People love Florida-farmed clams. They are great on pasta or to eat baked, steamed or raw. Sales of these munchable mollusks typically peak around holidays, but during the 2020 Memorial Day weekend, Florida clam farmers watched as markets for their product dwindled in the face of the COVID-19 pandemic.

Restaurants and bars are the largest markets for clams, and their closures were a blow to Florida’s shellfish farming industry. A recent report by Florida Sea Grant-affiliated researchers estimates that between March and mid-May 2020, approximately $1.58M in sales revenue of Florida farmed clams was lost. This equates to about a 75 percent decline in sales for this period compared to the year before.

The plunge in sales meant that Florida clam farmers were left with thousands of clams that were quickly growing beyond their most marketable size. The situation was so dire that the Cedar Key Aquaculture Association and UF/IFAS held a clam give-away event, where cars could drive through and receive a free bag of clams and information on how to prepare them.

Florida Sea Grant tackled the problem by using it to help address another issue on the other side of the state. The 2020 Clam Buyback Program used NOAA COVID-19 “rapid-response” funding to purchase 450,000 of the outsized clams for use in ongoing shellfish restoration activities in the Indian River Lagoon. The idea was to assist clam farmers while giving a boost to efforts to restore clams in the lagoon.

Periodically, portions of the Indian River Lagoon are afflicted with algal blooms and other water quality issues. Clams can help combat these by filtering the water, in some cases up to 30 gallons a day per clam.

Todd Osborne at UF’s Whitney Laboratory for Marine Bioscience has been using clams in water quality restoration research projects in the lagoon. He said that he was excited when Florida Sea Grant came to me with the idea.

“This project would not only help bolster the aquaculture industry when it was in dire need but it would greatly increase the number and genetic diversity of clams we could release in the IRL,” Osborne said. “In turn, these clams would also benefit the lagoon as they filter water and help improve the degraded ecosystem. When you consider all of the benefits of this project, the funding was effectively multiplied far beyond the initial dollar value of the clams purchased.”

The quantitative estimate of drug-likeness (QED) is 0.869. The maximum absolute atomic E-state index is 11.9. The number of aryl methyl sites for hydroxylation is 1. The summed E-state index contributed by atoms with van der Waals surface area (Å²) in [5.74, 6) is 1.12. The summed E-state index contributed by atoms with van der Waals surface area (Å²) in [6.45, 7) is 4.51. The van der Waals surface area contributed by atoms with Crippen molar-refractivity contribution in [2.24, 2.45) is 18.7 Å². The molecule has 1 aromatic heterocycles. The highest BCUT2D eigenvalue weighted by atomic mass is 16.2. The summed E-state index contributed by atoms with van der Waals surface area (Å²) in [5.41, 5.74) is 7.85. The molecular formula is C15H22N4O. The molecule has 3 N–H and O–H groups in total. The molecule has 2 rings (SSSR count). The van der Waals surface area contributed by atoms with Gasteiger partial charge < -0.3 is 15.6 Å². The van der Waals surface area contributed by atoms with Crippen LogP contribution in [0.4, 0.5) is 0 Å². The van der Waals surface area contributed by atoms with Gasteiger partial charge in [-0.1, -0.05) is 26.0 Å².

Clams used in the project were trucked to the restoration sites over a series of weekends in fall 2020. A group of nearly 50 volunteers and partners, many using their own boats, transported the clams to the experimental leases in the lagoon.

By using Cedar Key clams to help the Indian River Lagoon, the project team was going full circle back to the origin of Florida’s aquacultured clam industry. In 1995, after a change in laws made it illegal to use gill nets, many Cedar Key fishermen were left without a job. A UF/ IFAS Extension agent affiliated with Florida Sea Grant worked with local fishermen to experiment with farming clams. After some trial and error, research and a lot of outreach, clam farming in Cedar Key took off, spawning a multimillion-dollar industry. The seed that was used to start those farms was grown from clams in the Indian River Lagoon.

Since that time, clam beds in the Indian River Lagoon have dwindled due to a number of factors, including environmental stress and overharvest. Researchers hope that distributing the descendants of those original farmed clams will help reestablish clams in the lagoon, which will help battle algae and may one day support a new industry.

The Clam Buyback program provided some relief to 47 clam aquaculture lease holders suffering from sales losses due to COVID‐19. The project site has been visited multiple times since the planting events to monitor survival and growth of clams. An assessment in February determined that 68 percent of the planted clams had survived and were growing.

“We are glad that this project was able to help clam farmers during this difficult time while also contributing to the health of the Indian River Lagoon and advancing the growing field of shellfish restoration,” said Sherry Larkin, Florida Sea Grant director. “We thank the Florida Department of Agriculture and Consumer Services’ Division of Aquaculture for helping streamline approvals, and look forward to working to better understand how using shellfish to help restore coastal environments can help both ecosystems and economies.”